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The lake on fire
2018
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  New York Times Review

ROSELLEN BROWN KNOWS THINGS. She knows that smack in the middle of the river of love in which we hope to swim there's a rock that will split your shin, and there's a snake coiled beside that rock. Possibly, you will just die of snakebite but more likely, you will live with venom pouring through your veins, festering and suppurating for the rest of your days. Rosellen Brown knows that regret is more likely than redemption and that people may talk the talk like nobody's business (and her characters do talk the talk of every liberal American belief and movement of the last 70 years) and still lose their grip on their ideals. Hell, not just "may." They are very likely to. Rosellen Brown has a great ear, a great eye, a great love of the painful twists and turns that happen in a human life and the big twists and turns of American history. She lays out these gifts in "The Lake on Fire," her first overtly "historical" novel and her first novel in 18 years. In all of her novels and even in the poems of her deeply moving "Cora Fry," Brown focuses on the public and the private, the clashing claims of need and want, of honor and happiness, and conflicts of every kind: political and generational ("The Autobiography of My Mother"), the soul of the South, integration and segregation ("Civil Wars"), men being men and women being women, with so little happiness on either side ("Tender Mercies") and the extreme difficulty of being a good person and a good parent ("Before and After"). In "The Lake on Fire," she begins with the indelible dark, damp misery of Jewish farmers (not really farmers: city people who found themselves in a Wisconsin field and built shaky cabins, leaky chicken coops and grew nothing that anyone could eat) and our protagonists, the insatiable, yearning and fierce Chaya Shaderowsky and her clever (possibly brilliant) little changeling of a brother, Asher. Even as Chaya becomes a fascinating Henry James heroine, tormented by her wishes and her losses, Asher remains a sad, talky but unknowable elf. As with so many savants, we can appreciate his gifts, admire his bravado and still never know him. Chaya doesn't require that we love her but, as with all Brown's female protagonists, you know her and you see her, even when she makes us wince, in sympathy, or pain, or even dislike. The compelling, gaudy background is the 1893 Chicago World's Fair and its electric (literally) impact on the Midwest and on America's imagination. We chart Chaya's escape from the farm, her plodding, painful life in a cigar factory and the boardinghouse (run by the blunt and pragmatic Mrs. Gottleib), then her rise in the large, dark and expensive houses she enters through her brother's dazzling little shows of memory and cognition (he talks about the Punic Wars!) and through her suitor, a stubborn, liberal-leaning wealthy man who is attracted to Chaya, and even more to her squashed cabbage-leaf role in his Gilded Age world. "The Lake on Fire" is about the making of America, the bones on which it has always been built, and the way the wheels turn (even now) and the way they turned then, moving forward, crushing some, advancing others, and within this epic story, the making of a person, Chaya Shaderowsky, rising and falling, failing and flailing and making her painful, blazingly aware way, in our America. AMY BLOOM is the author, most recently, of "White Houses."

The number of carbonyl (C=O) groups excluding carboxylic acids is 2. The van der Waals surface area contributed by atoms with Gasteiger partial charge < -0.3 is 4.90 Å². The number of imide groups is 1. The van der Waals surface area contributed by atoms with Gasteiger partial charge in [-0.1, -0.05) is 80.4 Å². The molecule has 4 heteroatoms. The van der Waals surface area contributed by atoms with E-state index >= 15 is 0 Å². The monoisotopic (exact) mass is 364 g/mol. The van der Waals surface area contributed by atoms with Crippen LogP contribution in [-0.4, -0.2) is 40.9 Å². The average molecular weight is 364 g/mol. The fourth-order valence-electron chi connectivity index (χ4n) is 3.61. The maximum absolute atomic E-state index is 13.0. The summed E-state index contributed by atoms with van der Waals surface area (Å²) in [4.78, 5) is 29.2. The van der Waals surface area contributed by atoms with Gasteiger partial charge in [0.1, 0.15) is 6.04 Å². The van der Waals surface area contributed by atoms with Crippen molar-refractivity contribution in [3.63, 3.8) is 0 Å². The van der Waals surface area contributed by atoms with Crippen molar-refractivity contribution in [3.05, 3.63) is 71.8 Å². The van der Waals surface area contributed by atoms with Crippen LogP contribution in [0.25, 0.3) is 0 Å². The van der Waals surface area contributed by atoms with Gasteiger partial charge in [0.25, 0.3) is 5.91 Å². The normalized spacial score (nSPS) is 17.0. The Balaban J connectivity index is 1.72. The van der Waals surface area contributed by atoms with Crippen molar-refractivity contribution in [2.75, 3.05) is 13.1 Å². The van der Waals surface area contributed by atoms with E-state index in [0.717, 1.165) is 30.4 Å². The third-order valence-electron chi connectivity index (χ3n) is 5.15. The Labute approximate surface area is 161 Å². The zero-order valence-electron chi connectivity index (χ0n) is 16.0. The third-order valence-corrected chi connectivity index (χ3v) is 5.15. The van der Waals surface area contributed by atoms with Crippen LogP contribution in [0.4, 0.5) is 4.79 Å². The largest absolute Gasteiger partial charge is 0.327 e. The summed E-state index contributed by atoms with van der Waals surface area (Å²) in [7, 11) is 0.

Publishers Weekly Review

In Brown's stellar, evocative novel, Jewish siblings Chaya and Asher Shaderowsky move with their family to America from Ukraine to work on a Wisconsin collective farm. As a young woman in 1891, in order to escape an arranged marriage, Chaya flees with eight-year-old Asher to Chicago, where she finds work in a cigar factory and he becomes a thief, modeling himself after Robin Hood. Chaya is courted by Gregory Stillman, a young writer from a wealthy background; she can scarcely believe that this gentile wants to marry her. Of course, their relationship causes problems with Gregory's family. Asher, meanwhile, has an unquenchable thirst for knowledge and is drawn to the new University of Chicago and the Columbian Exposition, where he finds employment. Radicalized, he attempts to help those thrown out of work by the Exposition's completion. Uneasy with her new wealth and marriage, Chaya's allegiance is split between the haves and the have-nots, even as she becomes pregnant and an act of terrorism threatens to undo her new life. In Chaya and Asher, Brown (Before and After) creates two memorable strivers. She transports the reader to Gilded Age Chicago and recreates the Jewish immigrant experience as incisively as Henry Roth in Call It Sleep. (Oct.) © Copyright PWxyz, LLC. All rights reserved.
Summary
The Lake on Fire is an epic narrative that begins among 19th century Jewish immigrants on a failing Wisconsin farm. Dazzled by lore of the American dream, Chaya and her strange, brilliant, young brother Asher stow away to Chicago; what they discover there, however, is a Gilded Age as empty a façade as the beautiful Columbian Exposition luring thousands to Lake Michigan's shore. The pair scrapes together a meager living--Chaya in a cigar factory; Asher, roaming the city and stealingbooks and jewelry to share with the poor, until they find different paths of escape. An examination of family, love, and revolution, this profound tale resonates eerily with today's current events and tumultuous social landscape. The Lake on Fire is robust, gleaming, and grimy all at once, proving that celebrated author Rosellen Brown is back with a story as luminous as ever.
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